Studio Sunday: 3 Bead Weaving Stitches Enhance Your Beaded Lace
The beautiful projects in Modern Beaded Lace can all be achieved with basic bead weaving stitches. It’s Cynthia Newcomer Daniel’s eye for design and way of transforming delicate seed beads and sparkling crystals into flowers, leaves, and scrolls—the elements of lace that makes each piece so stunning.
Flipping through the pages of Cynthia’s book recently, I was again reminded what a gem it is! It’s packed to the brim with tips and techniques, including how to design your own beaded lace. If you’re looking to spend some time creating an original design, the following three bead weaving stitches in particular can give a piece a distinctive lace look.
Take a peek inside the pages of this best-selling book and familiarize yourself with fringe stitch, netting, and Russian snake stitch.
To make a fringe stitch, come out of the bead you want the fringe to hang off of. String the required number of beads for the fringe, and add another bead, often a smaller bead, to make the tip (Fig. 1). Skip the tip bead and go up through all of the fringe beads. Go through the bead you started from and bring your thread out in the next place you want to add fringe (Fig. 2).
You can see fringe stitch in action in Esha’s Fan necklace from Modern Beaded Lace. The centers of the leaves are created using this stitch before the outer edge of each leaf is stitched to hold them in place.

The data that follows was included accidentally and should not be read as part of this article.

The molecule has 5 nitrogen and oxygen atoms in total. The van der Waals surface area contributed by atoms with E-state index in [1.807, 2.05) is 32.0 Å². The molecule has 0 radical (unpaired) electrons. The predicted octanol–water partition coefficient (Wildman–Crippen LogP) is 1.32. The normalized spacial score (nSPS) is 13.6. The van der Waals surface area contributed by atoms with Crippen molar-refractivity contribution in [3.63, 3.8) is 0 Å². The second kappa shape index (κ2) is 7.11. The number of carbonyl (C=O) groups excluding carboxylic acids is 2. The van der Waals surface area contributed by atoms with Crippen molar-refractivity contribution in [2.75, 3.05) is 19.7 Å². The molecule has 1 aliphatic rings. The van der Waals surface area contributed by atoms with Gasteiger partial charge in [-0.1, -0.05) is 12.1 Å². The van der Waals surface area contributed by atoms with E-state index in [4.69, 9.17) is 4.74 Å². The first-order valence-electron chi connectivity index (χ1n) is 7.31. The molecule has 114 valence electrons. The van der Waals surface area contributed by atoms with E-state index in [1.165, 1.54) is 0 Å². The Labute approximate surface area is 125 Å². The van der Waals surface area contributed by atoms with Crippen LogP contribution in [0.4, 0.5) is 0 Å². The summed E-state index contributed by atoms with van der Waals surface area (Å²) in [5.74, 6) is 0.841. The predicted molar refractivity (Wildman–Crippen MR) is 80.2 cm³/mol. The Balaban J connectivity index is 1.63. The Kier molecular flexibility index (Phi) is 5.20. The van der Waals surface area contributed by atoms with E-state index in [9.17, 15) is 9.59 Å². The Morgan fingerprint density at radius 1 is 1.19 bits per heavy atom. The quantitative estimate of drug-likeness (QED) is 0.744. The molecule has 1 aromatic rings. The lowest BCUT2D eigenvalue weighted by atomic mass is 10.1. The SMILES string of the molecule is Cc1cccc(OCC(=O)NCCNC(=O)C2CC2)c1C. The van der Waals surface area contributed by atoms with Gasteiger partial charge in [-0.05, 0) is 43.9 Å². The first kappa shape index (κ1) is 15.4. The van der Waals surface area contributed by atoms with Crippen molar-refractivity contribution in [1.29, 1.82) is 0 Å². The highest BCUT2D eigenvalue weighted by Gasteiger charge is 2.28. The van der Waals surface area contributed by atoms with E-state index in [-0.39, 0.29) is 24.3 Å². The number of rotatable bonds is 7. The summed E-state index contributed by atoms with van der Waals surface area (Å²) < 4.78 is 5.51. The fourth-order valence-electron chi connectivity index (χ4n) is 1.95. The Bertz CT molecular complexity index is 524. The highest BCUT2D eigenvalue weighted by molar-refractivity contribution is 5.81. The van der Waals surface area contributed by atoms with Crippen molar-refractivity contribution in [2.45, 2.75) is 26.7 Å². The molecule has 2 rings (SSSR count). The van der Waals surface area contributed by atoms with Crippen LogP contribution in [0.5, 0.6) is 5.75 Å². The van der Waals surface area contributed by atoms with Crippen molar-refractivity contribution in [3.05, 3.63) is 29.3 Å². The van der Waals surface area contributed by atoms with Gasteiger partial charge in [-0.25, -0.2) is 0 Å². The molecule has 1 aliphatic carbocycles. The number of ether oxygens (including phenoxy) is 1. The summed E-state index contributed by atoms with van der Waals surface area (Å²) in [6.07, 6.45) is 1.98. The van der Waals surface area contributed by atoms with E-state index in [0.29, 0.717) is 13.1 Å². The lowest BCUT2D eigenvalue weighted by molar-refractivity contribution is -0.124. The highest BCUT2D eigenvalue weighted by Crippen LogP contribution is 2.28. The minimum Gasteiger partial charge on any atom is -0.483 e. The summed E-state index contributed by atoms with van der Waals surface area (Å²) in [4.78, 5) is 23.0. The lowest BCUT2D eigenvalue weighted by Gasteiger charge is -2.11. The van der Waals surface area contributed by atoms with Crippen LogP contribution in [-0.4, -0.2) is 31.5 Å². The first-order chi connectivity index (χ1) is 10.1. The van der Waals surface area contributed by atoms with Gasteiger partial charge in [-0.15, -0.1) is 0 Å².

Netting is worked off of an existing row and is excellent filler for beaded lace. To work netting, bring your thread out of the bead where you want to begin. String an odd number of beads; in this example, I am using three 15°, one 11°, and three 15°. Skip over the desired number of beads on the starter row and go through the next bead; in this example, I am skipping over two beads on the base row (Fig. 1). Continue adding nets until you have added as many as you need (Fig. 2). There are several ways of starting the next row; this example shows going back down the last three 15°, one 11°, and adding another net between the last two stitches. You can see that the triangle created in the first row will become diamonds in the second row (Fig. 3).
The three-dimensional lacy flower figure used in Aster Earrings feature a single line of beads for the cordonnet and the netting that holds the figure in place. These earrings are dome-shaped, but could be made flat by increasing the number of beads in the cordonnet and netting if you wished to use them in a necklace or bracelet.
RUSSIAN SNAKE STITCH
String three 11°, five 15°, three 11°, five 15° and go through the first set of three 11° to make a circle (Fig. 1). String one 3mm pearl, cross over the circle, and go through the second set of three 11°, heading away from the tail to make the first unit (Fig. 2). To make the next unit, *string five 15°, three 11°, five 15° and go through the same set of three 11° you started from (Fig. 3). String one 3mm pearl, cross over the circle, and go through the second set of three 11°, heading away from the tail (Fig. 39). Repeat from the * until the beadwork is the desired length.
In Modern Beaded Lace, you’ll see Russian snake stitch used in two entirely different ways. The Heartstrings necklace features the stitch in the chain that holds the feature pendant in place. In the Deco pendant, it’s used in the main body of the design.
If you haven’t grabbed a copy of Modern Beaded Lace yet, what are you waiting for? You could be spending quiet time in the studio stitching up some fantastic new designs. Download a copy, practice these simple stitches, and create something unique today.
Editorial Director, Books
Learn the secrets of making beautiful beaded lace!